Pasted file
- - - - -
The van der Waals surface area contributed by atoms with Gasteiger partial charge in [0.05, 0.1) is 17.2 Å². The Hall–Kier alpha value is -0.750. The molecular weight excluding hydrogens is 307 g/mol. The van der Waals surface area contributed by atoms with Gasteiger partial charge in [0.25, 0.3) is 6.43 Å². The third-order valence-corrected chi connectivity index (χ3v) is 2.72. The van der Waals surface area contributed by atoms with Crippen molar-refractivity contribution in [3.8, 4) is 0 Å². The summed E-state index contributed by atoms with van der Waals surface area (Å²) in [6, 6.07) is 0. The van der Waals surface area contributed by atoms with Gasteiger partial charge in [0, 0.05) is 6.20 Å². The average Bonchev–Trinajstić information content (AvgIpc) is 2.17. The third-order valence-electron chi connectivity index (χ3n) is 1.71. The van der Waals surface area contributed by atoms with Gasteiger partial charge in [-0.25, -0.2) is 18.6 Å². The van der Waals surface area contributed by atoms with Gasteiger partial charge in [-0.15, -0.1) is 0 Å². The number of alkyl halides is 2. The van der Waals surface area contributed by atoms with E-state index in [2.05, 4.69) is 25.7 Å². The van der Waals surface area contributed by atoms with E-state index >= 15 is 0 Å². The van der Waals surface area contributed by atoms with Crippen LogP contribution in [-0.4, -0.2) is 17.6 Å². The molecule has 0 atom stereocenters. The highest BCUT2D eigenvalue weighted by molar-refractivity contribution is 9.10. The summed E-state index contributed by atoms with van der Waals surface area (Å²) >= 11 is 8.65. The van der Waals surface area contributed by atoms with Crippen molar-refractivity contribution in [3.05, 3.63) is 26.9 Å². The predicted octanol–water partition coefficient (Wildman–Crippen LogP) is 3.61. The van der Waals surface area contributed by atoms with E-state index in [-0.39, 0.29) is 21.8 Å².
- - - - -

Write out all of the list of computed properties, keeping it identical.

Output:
The van der Waals surface area contributed by atoms with Gasteiger partial charge in [0.05, 0.1) is 17.2 Å². The Hall–Kier alpha value is -0.750. The molecular weight excluding hydrogens is 307 g/mol. The van der Waals surface area contributed by atoms with Gasteiger partial charge in [0.25, 0.3) is 6.43 Å². The third-order valence-corrected chi connectivity index (χ3v) is 2.72. The van der Waals surface area contributed by atoms with Crippen molar-refractivity contribution in [3.8, 4) is 0 Å². The summed E-state index contributed by atoms with van der Waals surface area (Å²) in [6, 6.07) is 0. The van der Waals surface area contributed by atoms with Gasteiger partial charge in [0, 0.05) is 6.20 Å². The average Bonchev–Trinajstić information content (AvgIpc) is 2.17. The third-order valence-electron chi connectivity index (χ3n) is 1.71. The van der Waals surface area contributed by atoms with Gasteiger partial charge in [-0.25, -0.2) is 18.6 Å². The van der Waals surface area contributed by atoms with Gasteiger partial charge in [-0.15, -0.1) is 0 Å². The number of alkyl halides is 2. The van der Waals surface area contributed by atoms with E-state index in [2.05, 4.69) is 25.7 Å². The van der Waals surface area contributed by atoms with E-state index >= 15 is 0 Å². The van der Waals surface area contributed by atoms with Crippen LogP contribution in [-0.4, -0.2) is 17.6 Å². The molecule has 0 atom stereocenters. The highest BCUT2D eigenvalue weighted by molar-refractivity contribution is 9.10. The summed E-state index contributed by atoms with van der Waals surface area (Å²) >= 11 is 8.65. The van der Waals surface area contributed by atoms with Crippen molar-refractivity contribution in [3.05, 3.63) is 26.9 Å². The predicted octanol–water partition coefficient (Wildman–Crippen LogP) is 3.61. The van der Waals surface area contributed by atoms with E-state index in [-0.39, 0.29) is 21.8 Å².